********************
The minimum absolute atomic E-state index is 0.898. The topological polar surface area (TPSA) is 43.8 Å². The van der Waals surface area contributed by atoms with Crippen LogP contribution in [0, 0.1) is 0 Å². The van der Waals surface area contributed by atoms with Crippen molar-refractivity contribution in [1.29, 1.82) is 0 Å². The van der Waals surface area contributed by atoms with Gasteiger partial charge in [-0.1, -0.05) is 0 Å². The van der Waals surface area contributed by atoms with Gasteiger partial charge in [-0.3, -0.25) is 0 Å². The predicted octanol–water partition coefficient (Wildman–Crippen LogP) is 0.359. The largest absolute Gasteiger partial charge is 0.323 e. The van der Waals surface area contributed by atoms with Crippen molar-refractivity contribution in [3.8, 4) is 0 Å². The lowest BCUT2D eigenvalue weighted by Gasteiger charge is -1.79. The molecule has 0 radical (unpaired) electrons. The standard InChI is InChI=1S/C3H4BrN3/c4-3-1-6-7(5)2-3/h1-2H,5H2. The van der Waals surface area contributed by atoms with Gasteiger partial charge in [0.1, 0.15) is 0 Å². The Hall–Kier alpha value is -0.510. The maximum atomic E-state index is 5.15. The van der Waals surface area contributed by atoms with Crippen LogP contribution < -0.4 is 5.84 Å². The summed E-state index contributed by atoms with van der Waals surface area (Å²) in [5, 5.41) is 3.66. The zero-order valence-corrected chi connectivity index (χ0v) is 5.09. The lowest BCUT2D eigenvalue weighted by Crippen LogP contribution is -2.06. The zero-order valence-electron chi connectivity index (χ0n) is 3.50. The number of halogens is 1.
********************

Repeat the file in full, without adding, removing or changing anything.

The minimum absolute atomic E-state index is 0.898. The topological polar surface area (TPSA) is 43.8 Å². The van der Waals surface area contributed by atoms with Crippen LogP contribution in [0, 0.1) is 0 Å². The van der Waals surface area contributed by atoms with Crippen molar-refractivity contribution in [1.29, 1.82) is 0 Å². The van der Waals surface area contributed by atoms with Gasteiger partial charge in [-0.1, -0.05) is 0 Å². The van der Waals surface area contributed by atoms with Gasteiger partial charge in [-0.3, -0.25) is 0 Å². The predicted octanol–water partition coefficient (Wildman–Crippen LogP) is 0.359. The largest absolute Gasteiger partial charge is 0.323 e. The van der Waals surface area contributed by atoms with Crippen molar-refractivity contribution in [3.8, 4) is 0 Å². The lowest BCUT2D eigenvalue weighted by Gasteiger charge is -1.79. The molecule has 0 radical (unpaired) electrons. The standard InChI is InChI=1S/C3H4BrN3/c4-3-1-6-7(5)2-3/h1-2H,5H2. The van der Waals surface area contributed by atoms with Gasteiger partial charge in [0.1, 0.15) is 0 Å². The Hall–Kier alpha value is -0.510. The maximum atomic E-state index is 5.15. The van der Waals surface area contributed by atoms with Crippen LogP contribution < -0.4 is 5.84 Å². The summed E-state index contributed by atoms with van der Waals surface area (Å²) in [5, 5.41) is 3.66. The zero-order valence-corrected chi connectivity index (χ0v) is 5.09. The lowest BCUT2D eigenvalue weighted by Crippen LogP contribution is -2.06. The zero-order valence-electron chi connectivity index (χ0n) is 3.50. The number of halogens is 1.